TORONTO (Reuters) - The Canadian dollar finished higher against the U.S. dollar on Tuesday, supported by firmer oil and metals prices but it underperformed other commodity-based currencies and backed off a 2-1/2-month high.
The Canadian dollar made gains against the U.S. dollar as the price of oil headed toward $79 a barrel and some key metals prices rose.
The higher-yielding Australian and New Zealand dollars rose to near two-week highs, and were up more than 1 percent during the session, before paring gains.
“Really the only interesting thing in currencies is New Zealand is up 1.5 percent and Australia is up almost 1 percent still. Besides that, it’s been very very quiet and irregular trading patterns overall,” said Camilla Sutton, currency strategist at Scotia Capital.
The Canadian dollar closed at C$1.0438 to the U.S. dollar, or 95.80 U.S. cents, up from C$1.0499 to the U.S. dollar, or 95.25 U.S. cents, at Thursday’s close. Canadian markets were closed on Friday and Monday.
At one point on Tuesday, the Canadian dollar rose as high as 96.47 U.S. cents.
Merger and acquisition activity also helped boost the Canadian dollar. A C$679-million bid for metals explorer Corriente Resources Inc by China’s CRCC-Tongguan Investment Co Ltd helped lifted the share prices of several Canadian miners.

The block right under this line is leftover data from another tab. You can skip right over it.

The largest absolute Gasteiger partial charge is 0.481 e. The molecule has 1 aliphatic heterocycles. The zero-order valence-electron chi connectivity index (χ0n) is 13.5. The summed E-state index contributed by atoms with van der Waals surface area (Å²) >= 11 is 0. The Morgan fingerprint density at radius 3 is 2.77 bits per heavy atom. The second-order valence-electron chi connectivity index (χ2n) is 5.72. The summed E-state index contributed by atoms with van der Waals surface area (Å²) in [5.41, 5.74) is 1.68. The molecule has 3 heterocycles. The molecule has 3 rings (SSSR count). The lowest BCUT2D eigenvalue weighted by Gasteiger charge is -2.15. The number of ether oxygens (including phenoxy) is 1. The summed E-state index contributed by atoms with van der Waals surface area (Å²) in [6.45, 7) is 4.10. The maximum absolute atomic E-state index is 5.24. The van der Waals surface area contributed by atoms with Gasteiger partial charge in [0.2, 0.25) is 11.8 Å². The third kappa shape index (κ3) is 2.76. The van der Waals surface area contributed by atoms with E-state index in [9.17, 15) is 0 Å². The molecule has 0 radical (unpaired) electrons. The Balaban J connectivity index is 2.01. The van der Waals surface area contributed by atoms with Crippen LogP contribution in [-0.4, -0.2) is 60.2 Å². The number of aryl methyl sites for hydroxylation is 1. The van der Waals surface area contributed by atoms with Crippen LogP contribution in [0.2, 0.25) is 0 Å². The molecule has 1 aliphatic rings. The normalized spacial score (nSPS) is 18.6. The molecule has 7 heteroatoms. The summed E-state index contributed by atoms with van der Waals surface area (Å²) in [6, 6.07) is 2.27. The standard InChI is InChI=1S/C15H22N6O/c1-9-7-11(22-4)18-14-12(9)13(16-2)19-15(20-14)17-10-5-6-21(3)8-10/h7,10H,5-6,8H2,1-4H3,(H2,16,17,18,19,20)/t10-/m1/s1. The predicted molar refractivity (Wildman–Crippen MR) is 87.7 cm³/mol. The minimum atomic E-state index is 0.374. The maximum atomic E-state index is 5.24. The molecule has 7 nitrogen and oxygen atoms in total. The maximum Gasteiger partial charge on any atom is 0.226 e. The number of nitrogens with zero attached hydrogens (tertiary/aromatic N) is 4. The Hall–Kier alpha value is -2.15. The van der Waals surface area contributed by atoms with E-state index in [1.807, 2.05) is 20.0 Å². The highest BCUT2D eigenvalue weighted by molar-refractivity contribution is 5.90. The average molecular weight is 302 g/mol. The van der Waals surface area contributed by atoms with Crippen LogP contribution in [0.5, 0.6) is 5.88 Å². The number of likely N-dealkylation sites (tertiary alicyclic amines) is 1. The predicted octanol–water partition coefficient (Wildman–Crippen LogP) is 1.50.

The Canadian dollar was relatively steady after the Standard & Poor‘s/Case-Shiller index showed U.S. home prices were flat in October and government data showed U.S. consumer confidence rose to a three-month high in December.
No Canadian economic data is on tap this week. Trading in this holiday-shortened week is expected to be thin, which could prompt the currency to make exaggerated and choppy moves.
Canadian bond prices fell but were off session lows on Tuesday. They were unable to keep up with gains made by their U.S. counterparts after an auction of $42 billion in five-year Treasury notes that went better than expected.
The five-year auction was the second of three scheduled for this week in which a total of $118 billion in new debt is planned to be sold.
The Canadian 10-year yield was 16.1 basis points below its U.S. counterpart, compared with 24.7 basis points the previous session.
Risk appetite favored assets such as equities, which have rallied as the end of the year approaches and as investors seem to have put worries about a major world financial collapse behind them.
But most major indexes were near break-even in thin trade by session’s end on Tuesday in Europe and the United States, although Canada’s main stock index posted a decline.
The two-year government bond fell 14 Canadian cents to C$99.59 to yield 1.468 percent, while the 10-year bond dropped 46 Canadian cents to C$100.72 to yield 3.659 percent.
Reporting by Ka Yan Ng; editing by Peter Galloway